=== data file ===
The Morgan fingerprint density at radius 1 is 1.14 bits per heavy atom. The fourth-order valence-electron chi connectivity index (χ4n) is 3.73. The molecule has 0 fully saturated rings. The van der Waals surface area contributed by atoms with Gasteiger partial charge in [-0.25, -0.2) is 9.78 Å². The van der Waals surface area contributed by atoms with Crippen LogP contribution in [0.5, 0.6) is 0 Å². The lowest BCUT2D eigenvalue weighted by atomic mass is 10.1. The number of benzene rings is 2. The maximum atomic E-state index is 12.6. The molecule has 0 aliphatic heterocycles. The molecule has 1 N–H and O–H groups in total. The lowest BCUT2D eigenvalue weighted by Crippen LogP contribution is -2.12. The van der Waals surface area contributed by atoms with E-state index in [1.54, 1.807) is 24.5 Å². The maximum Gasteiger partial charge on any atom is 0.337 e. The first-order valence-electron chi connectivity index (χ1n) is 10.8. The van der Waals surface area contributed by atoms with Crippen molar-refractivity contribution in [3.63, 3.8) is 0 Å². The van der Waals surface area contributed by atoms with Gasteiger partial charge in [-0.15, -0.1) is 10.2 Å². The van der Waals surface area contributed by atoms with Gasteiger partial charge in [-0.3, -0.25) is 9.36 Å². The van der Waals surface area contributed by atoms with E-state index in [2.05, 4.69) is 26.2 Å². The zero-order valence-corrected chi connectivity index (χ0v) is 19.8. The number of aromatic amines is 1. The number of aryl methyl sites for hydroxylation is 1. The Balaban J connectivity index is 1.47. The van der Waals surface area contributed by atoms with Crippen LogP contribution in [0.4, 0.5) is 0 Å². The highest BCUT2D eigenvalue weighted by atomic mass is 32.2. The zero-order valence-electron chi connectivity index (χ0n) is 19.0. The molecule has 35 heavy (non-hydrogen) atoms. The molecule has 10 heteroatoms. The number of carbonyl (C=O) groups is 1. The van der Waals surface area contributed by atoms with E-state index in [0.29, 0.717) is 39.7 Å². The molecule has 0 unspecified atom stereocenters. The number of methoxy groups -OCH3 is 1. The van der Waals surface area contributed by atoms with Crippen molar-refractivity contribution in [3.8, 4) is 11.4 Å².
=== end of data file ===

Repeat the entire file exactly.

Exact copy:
The Morgan fingerprint density at radius 1 is 1.14 bits per heavy atom. The fourth-order valence-electron chi connectivity index (χ4n) is 3.73. The molecule has 0 fully saturated rings. The van der Waals surface area contributed by atoms with Gasteiger partial charge in [-0.25, -0.2) is 9.78 Å². The van der Waals surface area contributed by atoms with Crippen LogP contribution in [0.5, 0.6) is 0 Å². The lowest BCUT2D eigenvalue weighted by atomic mass is 10.1. The number of benzene rings is 2. The maximum atomic E-state index is 12.6. The molecule has 0 aliphatic heterocycles. The molecule has 1 N–H and O–H groups in total. The lowest BCUT2D eigenvalue weighted by Crippen LogP contribution is -2.12. The van der Waals surface area contributed by atoms with E-state index in [1.54, 1.807) is 24.5 Å². The maximum Gasteiger partial charge on any atom is 0.337 e. The first-order valence-electron chi connectivity index (χ1n) is 10.8. The van der Waals surface area contributed by atoms with Crippen molar-refractivity contribution in [3.63, 3.8) is 0 Å². The van der Waals surface area contributed by atoms with Gasteiger partial charge in [-0.15, -0.1) is 10.2 Å². The van der Waals surface area contributed by atoms with Gasteiger partial charge in [-0.3, -0.25) is 9.36 Å². The van der Waals surface area contributed by atoms with E-state index in [2.05, 4.69) is 26.2 Å². The zero-order valence-corrected chi connectivity index (χ0v) is 19.8. The number of aromatic amines is 1. The number of aryl methyl sites for hydroxylation is 1. The Balaban J connectivity index is 1.47. The van der Waals surface area contributed by atoms with Crippen LogP contribution in [0.4, 0.5) is 0 Å². The highest BCUT2D eigenvalue weighted by atomic mass is 32.2. The zero-order valence-electron chi connectivity index (χ0n) is 19.0. The molecule has 35 heavy (non-hydrogen) atoms. The molecule has 10 heteroatoms. The number of carbonyl (C=O) groups is 1. The van der Waals surface area contributed by atoms with E-state index in [0.29, 0.717) is 39.7 Å². The molecule has 0 unspecified atom stereocenters. The number of methoxy groups -OCH3 is 1. The van der Waals surface area contributed by atoms with Crippen molar-refractivity contribution in [3.8, 4) is 11.4 Å².